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Fiberglass Part Making [by: Halloweenking]
Hotrodders Bulletin Board: Knowledge Base: Body-Exterior: Articles

When making fiberglass or any other composite material body piece or custom part, the most important ingredients are time and patience. Fiberglass and other composite materials (such as carbon fiber) require four things: cloth or weave, resin, separating agent, and a mold.

Fiberglass has long been used in the automotive industry, both in the production and customizing world. The first full American production car to utilize a fiberglass composite body was the Chevrolet Corvette, in 1954. Composite materials are used mostly because they are lighter weight and they don't sacrifice structural stability.

Within recent years, carbon fiber has become the latest "must have", mostly because of its distinctive look -- its extreme structural integrity and light weight are just an added bonus. Carbon fiber is much more attractive than fiberglass, but in most parts, such as body panels, both substances are used in a sandwiching process. Carbon fiber is also superior to fiberglass, as well as metal, in its strength to weight ratio.

Below is a step-by-step on how to accomplish the task of body panel construction. The process described below can be applied to any part or panel you wish to construct. For simplicity of explanation, a hood was chosen.

Making an OEM reproduction of an existing hood is as simple as 1-2-3. The easiest way to do this would be to remove your hood, strip off all paint, and smooth the hood to perfection with some minor bodywork and a coat of smoothly sanded primer. If you do not smooth the hood before making the mold, any imperfections in the mold will also be in your part. In the case of a carbon fiber hood, that simply isn't acceptable. After you have smoothed the panel, you will need to apply the separating agent to the surface you wish to replicate, in this case the top and rear frame of the hood. A good separating agent can be purchased at any composite material store. For smaller, less cosmetic parts, any type of wax can be used. After you have applied the separating agent, it's time to start making the mold.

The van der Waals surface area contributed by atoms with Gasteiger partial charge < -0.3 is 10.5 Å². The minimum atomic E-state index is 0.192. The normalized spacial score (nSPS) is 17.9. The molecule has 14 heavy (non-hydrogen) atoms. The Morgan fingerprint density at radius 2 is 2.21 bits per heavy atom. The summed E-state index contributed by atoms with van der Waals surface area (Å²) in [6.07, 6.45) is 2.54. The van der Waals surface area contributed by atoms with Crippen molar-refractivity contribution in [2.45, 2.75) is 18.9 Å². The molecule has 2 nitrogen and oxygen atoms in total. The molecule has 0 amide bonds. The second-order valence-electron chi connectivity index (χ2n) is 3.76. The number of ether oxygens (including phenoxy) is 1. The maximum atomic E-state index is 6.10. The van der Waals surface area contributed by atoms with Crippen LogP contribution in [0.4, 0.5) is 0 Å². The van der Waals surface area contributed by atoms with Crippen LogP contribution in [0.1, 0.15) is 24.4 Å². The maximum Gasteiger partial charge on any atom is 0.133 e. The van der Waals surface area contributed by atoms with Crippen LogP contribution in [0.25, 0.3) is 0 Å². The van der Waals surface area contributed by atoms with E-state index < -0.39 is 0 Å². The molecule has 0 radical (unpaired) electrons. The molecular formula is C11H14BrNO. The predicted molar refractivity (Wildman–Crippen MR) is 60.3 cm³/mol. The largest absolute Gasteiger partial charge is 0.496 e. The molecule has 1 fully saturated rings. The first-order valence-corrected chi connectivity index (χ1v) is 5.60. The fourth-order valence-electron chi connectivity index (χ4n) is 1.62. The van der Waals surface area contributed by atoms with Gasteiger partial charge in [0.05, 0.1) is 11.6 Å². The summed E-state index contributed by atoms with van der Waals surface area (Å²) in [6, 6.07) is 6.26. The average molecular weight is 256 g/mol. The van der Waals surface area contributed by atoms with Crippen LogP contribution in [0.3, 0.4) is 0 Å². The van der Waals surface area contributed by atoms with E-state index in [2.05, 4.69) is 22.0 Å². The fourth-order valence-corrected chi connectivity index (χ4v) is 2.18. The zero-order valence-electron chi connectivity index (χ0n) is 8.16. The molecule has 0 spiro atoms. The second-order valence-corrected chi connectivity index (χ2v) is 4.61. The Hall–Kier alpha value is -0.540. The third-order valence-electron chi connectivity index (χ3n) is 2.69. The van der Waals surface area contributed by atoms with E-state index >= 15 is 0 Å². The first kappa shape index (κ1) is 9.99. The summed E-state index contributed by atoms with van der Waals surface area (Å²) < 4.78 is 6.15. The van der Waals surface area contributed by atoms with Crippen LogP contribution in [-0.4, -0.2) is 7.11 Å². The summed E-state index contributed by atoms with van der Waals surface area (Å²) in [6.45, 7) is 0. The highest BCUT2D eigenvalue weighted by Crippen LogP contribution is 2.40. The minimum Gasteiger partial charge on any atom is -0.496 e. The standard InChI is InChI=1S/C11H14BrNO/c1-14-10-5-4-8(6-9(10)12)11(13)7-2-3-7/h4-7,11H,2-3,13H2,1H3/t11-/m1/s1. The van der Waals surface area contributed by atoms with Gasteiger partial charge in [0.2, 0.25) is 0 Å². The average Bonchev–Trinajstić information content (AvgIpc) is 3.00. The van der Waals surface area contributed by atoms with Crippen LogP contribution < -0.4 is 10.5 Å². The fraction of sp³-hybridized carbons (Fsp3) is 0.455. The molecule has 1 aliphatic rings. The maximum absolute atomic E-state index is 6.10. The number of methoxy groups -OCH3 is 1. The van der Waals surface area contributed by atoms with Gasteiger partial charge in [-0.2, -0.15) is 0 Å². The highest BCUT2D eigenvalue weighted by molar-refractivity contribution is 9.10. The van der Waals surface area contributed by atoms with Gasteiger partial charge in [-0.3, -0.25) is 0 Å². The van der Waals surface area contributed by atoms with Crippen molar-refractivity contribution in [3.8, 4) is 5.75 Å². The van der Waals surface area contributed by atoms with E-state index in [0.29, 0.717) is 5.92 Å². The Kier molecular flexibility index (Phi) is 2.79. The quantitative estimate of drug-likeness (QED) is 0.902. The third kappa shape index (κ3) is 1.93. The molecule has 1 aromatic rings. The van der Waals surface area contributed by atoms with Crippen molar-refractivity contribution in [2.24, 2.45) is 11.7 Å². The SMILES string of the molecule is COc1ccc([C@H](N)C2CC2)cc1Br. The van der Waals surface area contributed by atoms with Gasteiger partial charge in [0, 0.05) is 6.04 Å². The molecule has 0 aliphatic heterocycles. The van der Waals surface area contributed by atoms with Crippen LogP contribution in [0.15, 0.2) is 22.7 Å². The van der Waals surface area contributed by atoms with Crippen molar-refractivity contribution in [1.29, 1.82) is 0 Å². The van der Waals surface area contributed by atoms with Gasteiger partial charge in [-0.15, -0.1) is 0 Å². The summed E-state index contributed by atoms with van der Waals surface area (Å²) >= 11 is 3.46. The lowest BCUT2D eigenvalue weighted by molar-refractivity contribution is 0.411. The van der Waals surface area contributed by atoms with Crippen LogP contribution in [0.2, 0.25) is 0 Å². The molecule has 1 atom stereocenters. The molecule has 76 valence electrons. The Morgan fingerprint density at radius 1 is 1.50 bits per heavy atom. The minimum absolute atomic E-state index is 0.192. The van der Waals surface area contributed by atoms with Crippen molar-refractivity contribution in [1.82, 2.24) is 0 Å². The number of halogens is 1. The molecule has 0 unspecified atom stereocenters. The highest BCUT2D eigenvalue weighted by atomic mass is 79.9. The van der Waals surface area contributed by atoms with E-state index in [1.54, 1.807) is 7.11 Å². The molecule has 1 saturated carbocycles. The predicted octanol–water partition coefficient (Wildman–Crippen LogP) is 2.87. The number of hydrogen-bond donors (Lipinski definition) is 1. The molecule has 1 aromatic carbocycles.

You will need:
  1. Fiberglass weave or cloth pre-cut at least 3" larger on each side of the hood (should hang over each side), laid out for quick retrieval. Carbon fiber also, if you desire a carbon fiber part.
  2. A paint roller with a section of PVC pipe over the roller, snugly fit and coated with separating agent or wax.
  3. Plastic filler spreaders
  4. Natural bristle 3-5" paintbrushes with bristles held by adhesive, not crimped.
  5. 4 small plastic pails
  6. Rubber gloves
  7. Smock
  8. Old clothes
  9. Extra set of helping hands
  10. Gel coat
  11. Spray gun

With a mold, the basic idea is to replicate as best as possible and as smooth as possible.



Now that you have a female mold from the male part you wish to replicate, it's time to make the part.
This process can be used in any part making from OEM replication to custom parts. Custom parts will require a male piece to make a female mold. A male piece can be made from anything, foam, wood, plaster of paris, plastic filler or even candle wax or any combination therein. Foam can be used, but due to the chemical makeup of the resin, it must be covered in a few layers of either plastic filler or regular latex house primer, sanded smoothly, and of course before any application of resin you must apply a separating agent.

Always use good quality resins and cloth or weave from a reputable dealer. The quality of the supplies will result in the quality of your product.